Soot Blowers vs. AcoustiClean® Sonic Horns
If you can’t take the heat, get out of the factory
Oriented Strand Board (OSB) is one of the most popular materials for flooring, walls and roof decks. The waste material—wood dust, wood flakes and wet/green bark—are sent to a boiler furnace.
Soot blowers warped in high heat and damaged the equipment
Soot can affect a boiler’s heat transfer efficiency, and eventually clog and break down the equipment. However, soot blowers create another problem—as a leading US engineered wood manufacturer discovered.
All the soot blowers in their OSB factory had warped, unable to withstand the boiler furnace’s intense temperatures. Aside from getting damaged, they were causing damage: the pressurized air had already spoiled several tubes. It was already affecting their line speeds and maintenance costs, and they were ready to switch to a better cleaning technology.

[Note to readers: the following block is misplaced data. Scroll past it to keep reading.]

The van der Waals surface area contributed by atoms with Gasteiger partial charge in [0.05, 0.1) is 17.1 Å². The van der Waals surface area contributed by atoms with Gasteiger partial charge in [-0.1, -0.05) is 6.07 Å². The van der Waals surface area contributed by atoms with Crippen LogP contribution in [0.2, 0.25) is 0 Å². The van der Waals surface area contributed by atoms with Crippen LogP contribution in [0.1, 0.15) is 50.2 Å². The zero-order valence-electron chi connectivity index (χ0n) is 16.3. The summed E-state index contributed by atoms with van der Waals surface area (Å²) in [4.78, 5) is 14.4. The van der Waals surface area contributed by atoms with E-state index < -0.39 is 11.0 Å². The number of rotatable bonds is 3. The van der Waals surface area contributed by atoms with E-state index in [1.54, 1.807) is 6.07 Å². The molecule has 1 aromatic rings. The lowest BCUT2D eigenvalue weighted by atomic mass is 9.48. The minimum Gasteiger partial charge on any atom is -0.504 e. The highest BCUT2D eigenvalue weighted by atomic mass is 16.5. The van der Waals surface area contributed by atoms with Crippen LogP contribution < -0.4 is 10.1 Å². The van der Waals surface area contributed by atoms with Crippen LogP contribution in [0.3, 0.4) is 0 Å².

Sonic horns blast 100% of the soot, without warping or equipment damage
They installed the AcoustiClean® Model ACL 34230, a sonic horn that cleared the tubes with sound vibrations. The vibrations didn’t damage the tubes, and minimized particle accumulation in “blind spots” that mechanical soot blowers and rapping systems often missed.
The cast iron horns could also withstand temperatures up to 2000ºF—which was 300ºF higher than the point where soot blowers began to warp.
The AcoustiClean® Model ACL 34230 was installed at the top of the thermal heat exchanger. Holes were drilled into the refractory, then mounted with rings on top of the incoming duct.
As temperatures stay steady, productivity (and profits) rise
Visual inspections made every 3 days showed no “peaking” of the ash on top of the tubes. The heat transfer coefficient program also showed that temperatures remained steady at 25 million BTU, while soot blowers would drop to 24 million BTU and a low of 18 million BTU within a month.
After such impressive results, the company decided to cut out all soot blowers from its factories and replace them with AcoustiClean® Model ACLs.